A View from the Bridge - July 2014
100 years ago a group of armed rebels in a country on the periphery of the Austro-Hungarian Empire caused the whole of Europe to declare war on each other. There is much more at stake in the modern world so thankfully it is economic sanctions that are the weapon of choice but they will undoubtedly have ramifications for the economic outlook of Europe. In fact you have to go back more than 500 years to have seen European Government bond yields as low as they are now and the markets continue to think that some sort of Quantative Easing from the ECB is inevitable. With German factory orders falling and Italy, Holland and France seeing manufacturing declining by 1.2%, 1.9% and 2.3% respectively, there are clear signs that monetary stimulus is required. In addition, the inflation rate continues to drop and this month was down to 0.4% from 0.5% and the underlying remains downward. If there is a glimmer of hope in this month’s European stats it is that unemployment has continued to decline to 11.5%, down 1% since this time last year.
In the US, unemployment has fallen to 6.1% as the economy continues to create over 200,000 jobs a month and with household spending up to 2.5% from 1.2% it’s no wonder that the US economy has expanded by 4% in the 2nd Quarter. Whilst the Chair of the Fed is cautious on growth prospects (as is the IMF which reduced its forecast from 3.7% to 3.4%), if jobs continue to grow at the current rates, there is an increased possibility of a rate rise in Q4. That said the Fed is likely to end its QE programme in October so there will have to be some more robust figures in Q3 for the economy to demonstrate it is ready to absorb a rate rise.
A UK rate rise is drawing closer according to the Bank of England Governor but it will be “gradual and limited”. With UK GDP surpassing pre crises levels and the IMF revising its forecast upwards to 3.2% the market has already priced in a rate rise in Q4 however, with the Pound currently strong against both the USD and EUR (overvalued according to the IMF) any export led recovery has to be questioned. Already this month we have seen the consequences of a strong currency adversely impact the profitability of a number of our internationally focussed corporates and it is also reflected in our trade deficit which has risen to £2.4bn in May from £2.1bn in April and versus a forecast of £1.6bn. Combine that with Government borrowings being well above expectations and signs that house price rises are tailing off, the market may just be ahead of itself.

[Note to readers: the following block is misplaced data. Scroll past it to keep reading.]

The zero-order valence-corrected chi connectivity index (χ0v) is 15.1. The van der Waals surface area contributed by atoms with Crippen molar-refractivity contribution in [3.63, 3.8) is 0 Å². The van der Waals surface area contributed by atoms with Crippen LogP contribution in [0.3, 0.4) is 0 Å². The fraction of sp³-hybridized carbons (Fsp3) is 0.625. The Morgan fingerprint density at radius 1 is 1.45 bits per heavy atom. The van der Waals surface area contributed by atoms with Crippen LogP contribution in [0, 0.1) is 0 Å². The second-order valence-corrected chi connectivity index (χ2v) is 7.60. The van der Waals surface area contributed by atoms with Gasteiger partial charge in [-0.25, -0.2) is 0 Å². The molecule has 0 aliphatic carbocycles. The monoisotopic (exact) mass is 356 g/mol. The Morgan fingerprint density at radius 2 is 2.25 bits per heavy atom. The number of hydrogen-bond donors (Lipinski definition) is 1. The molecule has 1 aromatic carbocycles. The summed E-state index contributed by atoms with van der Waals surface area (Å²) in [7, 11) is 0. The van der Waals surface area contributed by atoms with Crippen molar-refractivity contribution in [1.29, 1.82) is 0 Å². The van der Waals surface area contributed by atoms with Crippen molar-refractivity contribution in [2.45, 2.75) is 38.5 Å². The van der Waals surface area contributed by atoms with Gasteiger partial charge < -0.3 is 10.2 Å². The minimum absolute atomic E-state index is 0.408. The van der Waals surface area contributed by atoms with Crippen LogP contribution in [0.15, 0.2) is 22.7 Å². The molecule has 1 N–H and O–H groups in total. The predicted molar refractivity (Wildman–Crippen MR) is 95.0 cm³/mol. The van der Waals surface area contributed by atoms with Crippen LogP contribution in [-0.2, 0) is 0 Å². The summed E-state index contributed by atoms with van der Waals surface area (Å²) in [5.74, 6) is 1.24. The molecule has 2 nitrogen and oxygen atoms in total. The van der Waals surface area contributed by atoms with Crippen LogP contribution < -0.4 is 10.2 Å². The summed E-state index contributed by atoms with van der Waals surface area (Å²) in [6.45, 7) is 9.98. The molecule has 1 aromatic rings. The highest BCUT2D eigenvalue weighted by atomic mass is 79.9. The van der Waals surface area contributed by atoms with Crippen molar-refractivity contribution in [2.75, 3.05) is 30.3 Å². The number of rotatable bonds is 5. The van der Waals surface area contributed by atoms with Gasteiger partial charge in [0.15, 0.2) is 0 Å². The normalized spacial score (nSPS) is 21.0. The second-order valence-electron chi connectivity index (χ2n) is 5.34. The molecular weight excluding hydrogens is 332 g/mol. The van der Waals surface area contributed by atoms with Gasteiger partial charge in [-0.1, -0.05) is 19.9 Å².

In our monthly recap of the GBP markets, we saw near term rates unchanged: 3mth closed at 0.56% (+1bp) and 6mth closed at 0.71% (+1bp). Fixed Term rates (longer than 1 year) were mixed with a clear flattening of the curve, 2 to 6 year were slightly higher and 7 to 30 years lower: 5 Years closed at 2.16% (+1bp), 10 years closed at 2.71% (-3bp), 20 years closed at 3.08% (-9bp) and 30 years closed at 3.11% (-11bp)
UK Government Bond yields were lower: The 10 year UK Gilt Benchmark closed at a yield of 2.60% (-7bp) and the 30 year UK Gilt Benchmark closed at a yield of 3.29% (-13bp).
GBP future inflation expectations expressed through 20 year Inflation Swaps range this month was a low of 3.51%, a high of 3.61% and a closing at 3.52%
In the Foreign Exchange Market GBP was lower against the USD$ at 1.6885(1.7102) and higher against the EURO at 1.2612 (1.2494)
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